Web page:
India can withstand transient global trends: FM

Jaitley says US, China economic unrest will have global impact

India can withstand transient global trends: FM

Terming that most of the challenges faced by the Indian economy have been created by external factors, Finance Minister Arun Jaitley on Saturday expressed confidence in the country’s strong fundamentals to withstand such transient global trends.

“I have no doubt that our ability to withstand the transient global trend, created predominately by external factors is very strong,” the Minister said addressing a conference organised by Ministry of Steel.

Emphasising that macroeconomic indicators like inflation, forex reserve, capital investment in infrastructure and revenue collection are all positive, the Minister said if an economy exists on its own solid foundation and its own fundamentals are strong, then we need not to worry about global economic crises.  On the global turmoil, he said world is passing through some very challenging trends and prospect of the US Fed rate hike is creating uncertainty.

“US is a big economy, anything that happens there has big impact across the globe,” he said adding “China is another major global economy, and if their manufacturing data throws up adverse indication, because a global slowdown is going to impact them, that itself has an impact and shakes the entire (scenario). But these are only transient trend.”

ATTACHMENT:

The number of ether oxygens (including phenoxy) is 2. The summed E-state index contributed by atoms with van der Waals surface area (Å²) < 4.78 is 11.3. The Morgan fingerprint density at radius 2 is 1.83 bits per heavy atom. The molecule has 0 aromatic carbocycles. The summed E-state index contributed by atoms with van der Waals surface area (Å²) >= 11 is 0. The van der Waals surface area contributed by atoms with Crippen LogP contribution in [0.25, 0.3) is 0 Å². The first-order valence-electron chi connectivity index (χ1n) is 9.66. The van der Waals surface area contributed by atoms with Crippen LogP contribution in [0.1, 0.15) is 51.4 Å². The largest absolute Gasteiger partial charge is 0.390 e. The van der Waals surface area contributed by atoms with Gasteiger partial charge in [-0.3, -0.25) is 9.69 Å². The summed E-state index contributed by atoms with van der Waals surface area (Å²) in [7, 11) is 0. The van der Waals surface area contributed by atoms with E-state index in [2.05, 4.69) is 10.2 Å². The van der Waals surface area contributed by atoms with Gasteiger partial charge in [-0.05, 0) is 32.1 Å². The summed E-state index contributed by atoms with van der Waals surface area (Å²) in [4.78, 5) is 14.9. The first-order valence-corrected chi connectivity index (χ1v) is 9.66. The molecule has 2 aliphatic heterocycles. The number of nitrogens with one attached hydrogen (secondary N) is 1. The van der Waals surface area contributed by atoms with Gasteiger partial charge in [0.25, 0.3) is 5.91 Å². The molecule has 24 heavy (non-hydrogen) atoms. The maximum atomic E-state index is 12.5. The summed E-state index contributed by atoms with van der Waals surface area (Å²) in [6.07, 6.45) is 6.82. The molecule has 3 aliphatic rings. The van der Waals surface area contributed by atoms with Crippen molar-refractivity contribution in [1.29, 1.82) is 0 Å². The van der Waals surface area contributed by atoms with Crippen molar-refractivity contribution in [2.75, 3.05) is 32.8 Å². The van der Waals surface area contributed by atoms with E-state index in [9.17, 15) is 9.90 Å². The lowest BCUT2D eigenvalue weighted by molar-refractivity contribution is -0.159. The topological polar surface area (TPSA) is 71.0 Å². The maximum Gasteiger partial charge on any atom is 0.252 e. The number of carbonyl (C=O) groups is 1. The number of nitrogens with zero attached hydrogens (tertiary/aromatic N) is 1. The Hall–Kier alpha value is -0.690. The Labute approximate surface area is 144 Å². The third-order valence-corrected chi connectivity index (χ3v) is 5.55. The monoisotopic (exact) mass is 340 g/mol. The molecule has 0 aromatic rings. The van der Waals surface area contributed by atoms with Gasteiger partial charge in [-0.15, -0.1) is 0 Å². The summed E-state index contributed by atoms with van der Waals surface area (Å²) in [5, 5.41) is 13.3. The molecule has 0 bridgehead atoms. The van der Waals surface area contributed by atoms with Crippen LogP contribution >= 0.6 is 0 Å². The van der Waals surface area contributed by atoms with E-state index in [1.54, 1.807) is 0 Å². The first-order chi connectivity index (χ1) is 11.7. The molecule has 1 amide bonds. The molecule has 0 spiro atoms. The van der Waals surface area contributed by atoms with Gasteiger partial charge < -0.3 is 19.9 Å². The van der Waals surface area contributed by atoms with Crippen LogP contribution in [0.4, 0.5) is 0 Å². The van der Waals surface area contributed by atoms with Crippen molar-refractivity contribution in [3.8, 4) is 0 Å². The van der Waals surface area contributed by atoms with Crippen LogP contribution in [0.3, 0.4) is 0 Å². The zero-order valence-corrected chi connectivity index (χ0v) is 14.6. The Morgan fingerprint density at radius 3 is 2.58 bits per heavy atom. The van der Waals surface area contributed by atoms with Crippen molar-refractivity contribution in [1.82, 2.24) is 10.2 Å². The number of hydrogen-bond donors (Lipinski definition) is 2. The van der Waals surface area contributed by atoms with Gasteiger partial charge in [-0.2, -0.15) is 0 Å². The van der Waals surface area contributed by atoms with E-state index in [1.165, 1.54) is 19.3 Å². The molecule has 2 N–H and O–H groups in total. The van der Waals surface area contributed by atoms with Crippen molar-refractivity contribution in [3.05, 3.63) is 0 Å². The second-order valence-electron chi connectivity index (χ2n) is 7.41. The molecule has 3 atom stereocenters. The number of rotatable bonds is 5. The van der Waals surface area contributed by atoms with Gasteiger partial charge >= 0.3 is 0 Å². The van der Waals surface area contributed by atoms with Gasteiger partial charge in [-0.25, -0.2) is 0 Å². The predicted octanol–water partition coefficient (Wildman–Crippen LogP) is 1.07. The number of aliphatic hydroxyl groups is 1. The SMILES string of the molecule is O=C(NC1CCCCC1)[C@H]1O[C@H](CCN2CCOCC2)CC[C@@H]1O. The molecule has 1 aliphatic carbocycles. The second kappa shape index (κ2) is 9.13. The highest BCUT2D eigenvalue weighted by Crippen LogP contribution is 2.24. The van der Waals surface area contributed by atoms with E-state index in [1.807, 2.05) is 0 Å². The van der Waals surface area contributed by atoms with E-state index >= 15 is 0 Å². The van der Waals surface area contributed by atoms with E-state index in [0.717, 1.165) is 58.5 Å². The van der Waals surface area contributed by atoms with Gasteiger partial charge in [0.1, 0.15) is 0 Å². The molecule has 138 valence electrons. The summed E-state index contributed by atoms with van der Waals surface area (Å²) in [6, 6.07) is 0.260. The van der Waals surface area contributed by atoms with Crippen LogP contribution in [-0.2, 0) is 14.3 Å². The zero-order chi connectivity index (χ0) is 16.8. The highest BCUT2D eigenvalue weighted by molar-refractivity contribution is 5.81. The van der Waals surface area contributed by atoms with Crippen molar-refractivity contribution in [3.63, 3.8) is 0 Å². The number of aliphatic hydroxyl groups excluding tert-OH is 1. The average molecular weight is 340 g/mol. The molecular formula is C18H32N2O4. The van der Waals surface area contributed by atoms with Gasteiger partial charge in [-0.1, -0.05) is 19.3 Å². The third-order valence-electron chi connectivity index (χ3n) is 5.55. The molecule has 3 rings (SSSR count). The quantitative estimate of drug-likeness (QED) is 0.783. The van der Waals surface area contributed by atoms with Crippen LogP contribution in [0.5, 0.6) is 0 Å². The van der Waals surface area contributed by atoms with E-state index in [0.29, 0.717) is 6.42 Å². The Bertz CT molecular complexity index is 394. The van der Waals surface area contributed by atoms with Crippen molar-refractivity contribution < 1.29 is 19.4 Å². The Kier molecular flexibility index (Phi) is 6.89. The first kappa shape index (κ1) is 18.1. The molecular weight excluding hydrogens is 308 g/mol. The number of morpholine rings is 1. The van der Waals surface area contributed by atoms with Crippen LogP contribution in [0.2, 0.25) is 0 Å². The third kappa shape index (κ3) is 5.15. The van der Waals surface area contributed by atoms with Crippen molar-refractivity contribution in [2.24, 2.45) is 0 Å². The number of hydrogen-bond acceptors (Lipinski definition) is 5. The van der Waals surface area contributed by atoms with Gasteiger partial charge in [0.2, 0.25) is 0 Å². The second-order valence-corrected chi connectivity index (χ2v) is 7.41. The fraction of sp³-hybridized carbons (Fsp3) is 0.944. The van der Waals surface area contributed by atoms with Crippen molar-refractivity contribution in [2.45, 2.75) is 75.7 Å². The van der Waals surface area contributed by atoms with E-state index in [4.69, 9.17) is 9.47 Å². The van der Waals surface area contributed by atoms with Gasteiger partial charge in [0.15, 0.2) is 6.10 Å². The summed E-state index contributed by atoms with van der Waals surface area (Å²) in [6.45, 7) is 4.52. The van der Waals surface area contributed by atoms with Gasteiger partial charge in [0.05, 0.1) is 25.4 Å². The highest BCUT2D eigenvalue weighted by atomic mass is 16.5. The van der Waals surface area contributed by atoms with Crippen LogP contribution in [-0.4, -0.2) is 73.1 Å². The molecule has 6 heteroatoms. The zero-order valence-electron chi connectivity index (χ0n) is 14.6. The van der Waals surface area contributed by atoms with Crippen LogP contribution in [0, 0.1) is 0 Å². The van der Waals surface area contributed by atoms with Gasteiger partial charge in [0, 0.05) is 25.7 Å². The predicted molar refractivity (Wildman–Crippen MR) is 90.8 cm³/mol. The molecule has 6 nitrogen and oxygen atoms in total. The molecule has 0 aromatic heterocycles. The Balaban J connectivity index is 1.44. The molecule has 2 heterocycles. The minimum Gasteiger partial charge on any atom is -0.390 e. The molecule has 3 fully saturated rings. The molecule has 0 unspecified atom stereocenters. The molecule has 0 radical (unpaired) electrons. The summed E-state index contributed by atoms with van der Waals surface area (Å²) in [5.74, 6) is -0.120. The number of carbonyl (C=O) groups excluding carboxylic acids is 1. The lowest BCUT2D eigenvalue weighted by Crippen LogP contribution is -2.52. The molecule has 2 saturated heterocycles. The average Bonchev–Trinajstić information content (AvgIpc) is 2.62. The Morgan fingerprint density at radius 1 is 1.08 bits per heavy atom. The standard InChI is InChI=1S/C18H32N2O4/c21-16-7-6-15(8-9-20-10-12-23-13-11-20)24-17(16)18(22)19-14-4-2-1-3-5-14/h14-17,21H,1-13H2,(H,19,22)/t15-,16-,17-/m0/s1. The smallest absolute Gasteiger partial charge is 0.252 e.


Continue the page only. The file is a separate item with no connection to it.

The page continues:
Referring to the challenges faced by steel sector, the Finance Minister said, this sector is also impacted by the external factors.  Stress in the steel sector, Jaitley said, has resulted in the creation of non-performing assets for banks, and banks ability to lend to other sectors are compromised.

Steel sector is the largest contributor to the NPAs of the banks, he added. Gross NPAs of the public sector banks rose to Rs 2.67 lakh crore at the end of March quarter.

Assuring support to the sector, the finance minister said there is a need to address the root cause by making domestic industry competitive.  There is no other way of reducing raw material prices than making resources available to the people to the extent that they need it and market forces are capable of ensuring the reduction of that prices, he added.

Referring to capacity building, he said "sooner or later our mining capacity (has to be)... expanded so that the availability of excessive raw material itself will ensure that market forces bring down the raw material prices." There is no other way of reducing raw material prices than making resources available to the people to the extent that they need it and market forces are capable of ensuring the reduction of that prices, he added.

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